The Pittock Mansion is located in Portland, Oregon and is one of the best sites to get some great shots of downtown Portland with Mt. Hood in the background. The Pittock Mansion is a French Renaissance-style Château and it was built in 1909 and sits on 46 acres of beautiful and scenic land. The mansion has gone through many upgrades and renovations but recently the city of Portland took out many of the vegetation around the building. Now you can get a better view of the mansion while standing on the lawn. They city also took out several of the tall trees that blocked the view of downtown Portland. It was kind of a double edged sward since I hated to see the trees taken out but they really blocked the panoramic view of the city. Now you can get the most epic views of the city without having anything blocking your view. However, those of us that had taken photos in the past are pretty much needing to throw most of them out and start taking advantage of the views available now. I’m pretty sure that I recently added a panoramic photo of Portland with the new view. The site surrounding the Pittock mansion is a must stop for travelers or photography junkies visiting the area. There are several hiking trails in the area as well as dozens of flowers and rare vegetation that several volunteers maintain year round. You also have the opportunity to view bald eagles, osprey, hawks, turkey vultures and other birds soaring above. On a clear day you can see Mt. St. Helens, Rainier, Adams, Hood and just the tip of Mt. Jefferson. It’s also a great place to bring a lunch and sit on the manicured lawn or sit along the small bleachers that face towards the city.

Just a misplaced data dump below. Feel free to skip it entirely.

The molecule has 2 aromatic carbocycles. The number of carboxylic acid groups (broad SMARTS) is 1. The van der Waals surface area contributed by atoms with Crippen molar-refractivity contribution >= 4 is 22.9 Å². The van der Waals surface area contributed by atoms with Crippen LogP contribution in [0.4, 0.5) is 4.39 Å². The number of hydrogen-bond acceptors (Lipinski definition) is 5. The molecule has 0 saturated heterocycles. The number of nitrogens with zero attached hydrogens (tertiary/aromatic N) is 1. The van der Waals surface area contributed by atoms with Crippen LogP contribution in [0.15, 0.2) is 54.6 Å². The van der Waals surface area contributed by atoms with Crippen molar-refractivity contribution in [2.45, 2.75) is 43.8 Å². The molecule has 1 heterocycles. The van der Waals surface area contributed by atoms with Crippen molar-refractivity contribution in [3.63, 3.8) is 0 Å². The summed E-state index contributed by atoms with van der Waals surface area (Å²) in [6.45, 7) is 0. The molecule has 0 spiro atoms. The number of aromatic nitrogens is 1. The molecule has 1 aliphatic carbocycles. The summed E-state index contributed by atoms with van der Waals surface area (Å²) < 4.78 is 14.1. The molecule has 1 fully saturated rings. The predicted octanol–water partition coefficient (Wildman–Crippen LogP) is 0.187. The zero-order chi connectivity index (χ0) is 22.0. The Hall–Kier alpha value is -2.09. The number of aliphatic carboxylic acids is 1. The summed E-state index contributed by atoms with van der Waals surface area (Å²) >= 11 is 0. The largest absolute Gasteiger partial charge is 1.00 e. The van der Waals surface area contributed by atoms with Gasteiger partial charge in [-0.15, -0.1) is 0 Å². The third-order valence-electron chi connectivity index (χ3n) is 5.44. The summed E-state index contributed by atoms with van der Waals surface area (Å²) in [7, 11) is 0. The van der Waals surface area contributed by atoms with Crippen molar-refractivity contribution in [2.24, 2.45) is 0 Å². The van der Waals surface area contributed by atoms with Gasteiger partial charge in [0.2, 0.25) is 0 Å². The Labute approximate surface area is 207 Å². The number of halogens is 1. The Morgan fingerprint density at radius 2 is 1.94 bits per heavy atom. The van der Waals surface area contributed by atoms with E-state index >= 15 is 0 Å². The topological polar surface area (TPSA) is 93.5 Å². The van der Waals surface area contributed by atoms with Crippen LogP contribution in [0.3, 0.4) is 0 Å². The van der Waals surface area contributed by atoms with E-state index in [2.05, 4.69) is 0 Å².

If you are ever interested in getting a beautiful and unexpected sunset shot along the Oregon Coast, I would recommend that you visit during a time when the weather is stormy and unpredictable. You can almost always expect the weather, along the Oregon coast, to be unpredictable but you can never be sure what to expect. The summer months are the most predictable unless the fog stays enough offshore that you aren’t able to get a good sunset shot. This is usually the only thing that you will ruin your shots. However, if they are predicting stormy weather, you can have a much better chance of being surprised by some crazy sunset opportunities. It’s important that you closely watch the weather predictions and then adjust for the chance that they will get it completely wrong. However, if you’re wanting to get some crazy sunset weather, you don’t really need to check the weather unless you want to be sure and pack the right clothes. I find that rainy and stormy weather offers photographers the chance to really step up their game and allows you to really step out of the box. I try not to be a storm chaser but rather choose a location that will create the best canvas for some stormy weather shots. Utilizing rocks, sand and trees can really enhance your photo and if you can include the clouds and sun, you really have a winning shot. I took this shot and it shows how I took advantage of the offshore rocks, beach, clouds and sun cutting through the clouds. To get this shot I set the camera mode to shutter priority and set the speed at 10 seconds. I wanted to get the movement of the clouds and make the ocean look frothy. You can’t really see the beach but it’s in the foreground and the beach is made of medium sized black rocks. I attached my CIR-PL, warming filter and ND filter in order to increase the shutter speed and not have too much glare from the sun. I also wanted to capture the reflection of the sun beaming off the frothy ocean in order to create a biblical type of photo. I also set the ISO at 100 and put the white balance at +1. I was using my Sigma 17-70mm lens and set the focal length at 55mm.